I've been right about COVID-19 for 20 years. At least, about the worst damage it can cause.
You see, I've pounded the table on this ever since I was in medical school: Inflammation is the basis of most diseases of aging.
That includes heart disease, diabetes, Alzheimer's, and more.
I knew when I learned about the cholesterol model that something didn't add up. I've argued since then that inflammation was the true basis of heart disease, not cholesterol. Over the years, the evidence for my argument has grown – including this horrifying statistic: Half of the folks who experience a heart attack actually have normal or low cholesterol numbers.
And all that inflammation comes from several causes, like a sedentary lifestyle, poor diet (think high in trans fats), and behaviors like smoking.
But there's another big source of inflammation which brings me back to my first point about COVID-19: Infections.
Infections from viruses, including coronaviruses, ramp up inflammation. That puts pressure on our blood vessels and can lead to heart attacks and damage to the heart muscle itself.
And now, there are new reports about COVID-19 infections leading to increases in heart damage and heart attacks.
One study out of Zhengzhou University reported in early March, COVID-19 targets ACE2 receptors, many of which appear in the cardiovascular system. The researchers pointed out that folks who survived a similar coronavirus-borne illness, Middle East respiratory syndrome ("MERS"), had high rates of heart problems as a result.
And a brand-new case report from Italy highlights what we're seeing now: a healthy 53-year-old with COVID-19 had swelling in the sac surrounding his heart and reduced heart function.
Most of the reports are still individual case studies. But I suspect when more folks start to enter the recovery and virus-free phases, we're going to start seeing a lot more cases of heart disease. The reason? We've seen this year after year with flu season...
A 2018 paper confirmed my theory of linking infections like the flu with heart attacks. The paper, which appeared in the New England Journal of Medicine, looked at documented cases of the flu with proper laboratory confirmation. Researchers then looked at these patients over the course of a year prior to their diagnosis of flu and a year after.
What they found is that for the seven-day period after a flu diagnosis, people are six times more likely to suffer a heart attack. That was regardless of any present risk factors for heart disease.
That's extremely important, particularly for people who already have a higher risk of heart attack due to other factors. For instance, one in three adults has high blood pressure... which is one of the key risk factors for heart attack and stroke.
Keep in mind that risk factors alone like blood pressure, obesity, and smoking don't wholly determine if you will have a heart attack. But the increased risk is still present... and makes it more dangerous should you get the flu or the coronavirus.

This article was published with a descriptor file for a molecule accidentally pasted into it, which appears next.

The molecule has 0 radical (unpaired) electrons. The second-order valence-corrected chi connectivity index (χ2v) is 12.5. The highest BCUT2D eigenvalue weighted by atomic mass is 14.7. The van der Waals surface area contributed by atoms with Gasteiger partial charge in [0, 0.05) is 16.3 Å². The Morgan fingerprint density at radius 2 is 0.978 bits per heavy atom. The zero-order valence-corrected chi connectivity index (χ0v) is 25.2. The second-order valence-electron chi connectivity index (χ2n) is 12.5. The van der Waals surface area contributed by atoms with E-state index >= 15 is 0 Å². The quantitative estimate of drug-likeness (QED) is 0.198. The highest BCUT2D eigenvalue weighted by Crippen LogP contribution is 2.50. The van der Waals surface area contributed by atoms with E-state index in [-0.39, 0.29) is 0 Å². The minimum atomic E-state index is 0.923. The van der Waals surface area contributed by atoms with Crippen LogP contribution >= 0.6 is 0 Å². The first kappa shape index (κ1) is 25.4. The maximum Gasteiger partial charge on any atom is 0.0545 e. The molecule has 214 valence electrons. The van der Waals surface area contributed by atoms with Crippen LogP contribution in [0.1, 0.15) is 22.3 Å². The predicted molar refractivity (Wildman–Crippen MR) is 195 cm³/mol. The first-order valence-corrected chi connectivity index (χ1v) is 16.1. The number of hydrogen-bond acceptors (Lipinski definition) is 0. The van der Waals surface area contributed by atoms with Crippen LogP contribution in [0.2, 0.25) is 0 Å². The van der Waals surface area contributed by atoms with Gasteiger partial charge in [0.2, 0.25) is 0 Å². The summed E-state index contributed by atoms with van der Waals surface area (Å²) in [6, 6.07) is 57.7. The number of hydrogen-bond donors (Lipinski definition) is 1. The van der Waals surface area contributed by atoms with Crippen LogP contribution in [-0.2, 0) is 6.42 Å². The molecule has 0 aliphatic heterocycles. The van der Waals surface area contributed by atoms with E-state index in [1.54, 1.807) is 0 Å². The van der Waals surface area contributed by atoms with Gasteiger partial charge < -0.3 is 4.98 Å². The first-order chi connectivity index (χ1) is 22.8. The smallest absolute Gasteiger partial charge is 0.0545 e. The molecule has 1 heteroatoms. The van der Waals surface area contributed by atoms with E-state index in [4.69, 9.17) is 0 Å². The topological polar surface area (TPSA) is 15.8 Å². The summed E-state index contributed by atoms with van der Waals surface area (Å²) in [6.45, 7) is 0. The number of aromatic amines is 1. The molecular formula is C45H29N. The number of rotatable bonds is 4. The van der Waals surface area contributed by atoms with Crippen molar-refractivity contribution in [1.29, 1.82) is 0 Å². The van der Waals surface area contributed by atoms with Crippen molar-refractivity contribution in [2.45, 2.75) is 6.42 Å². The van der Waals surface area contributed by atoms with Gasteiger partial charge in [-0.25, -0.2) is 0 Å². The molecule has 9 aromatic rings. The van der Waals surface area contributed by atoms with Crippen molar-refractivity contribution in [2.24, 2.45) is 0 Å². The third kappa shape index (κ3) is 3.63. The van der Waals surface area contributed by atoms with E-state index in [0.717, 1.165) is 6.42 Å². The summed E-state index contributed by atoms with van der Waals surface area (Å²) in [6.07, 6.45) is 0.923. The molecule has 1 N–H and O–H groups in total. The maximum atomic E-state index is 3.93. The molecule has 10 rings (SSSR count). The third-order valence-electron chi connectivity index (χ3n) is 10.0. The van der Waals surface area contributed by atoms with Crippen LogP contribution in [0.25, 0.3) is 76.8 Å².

As we've written before, the increase in inflammation you see during an infection like the flu puts a strain on your heart. It can constrict blood vessels and lead to blockages resulting in heart attacks or strokes.
Looking at the numbers, you might not realize it, either. That's because we've seen a drop in heart attack patients. The reason? They're either staying home out of fear of contracting COVID-19 at the hospital (don't do this – go straight to the ER if you suspect you're having one), or the docs aren't filling out the death certificates accurately.
We've seen a few physicians claim that death certificates may just state "COVID-19" as the cause of death, instead of as a contributing factor. So if you die, was it from the infection itself? Or was it the heart attack that killed you? That's why if you already have cardiac risk factors, you need to be extra careful to stay healthy and safe from COVID-19.
And here's another reason to continue to take precautions: this infection can also cause silent heart disease to appear.
Maybe you've already had a silent heart attack, or maybe you have high blood pressure and don't know it. You could be one of those folks who don't have any warnings of heart disease until you're hit with a full-blown heart attack.
So in addition to washing our hands and wearing a mask around other people, make sure you aren't neglecting your heart health. Exercise, eating right, and managing your stress will all protect you right now, too. Do what I do and follow my best advice for heart health – you can read about it in my February 2019 and April 2019 issues of Retirement Millionaire. If you aren't a subscriber, click here for access.
What We're Reading...
Here's to our health, wealth, and a great retirement,
Dr. David Eifrig and the Health & Wealth Bulletin Research Team
April 21, 2020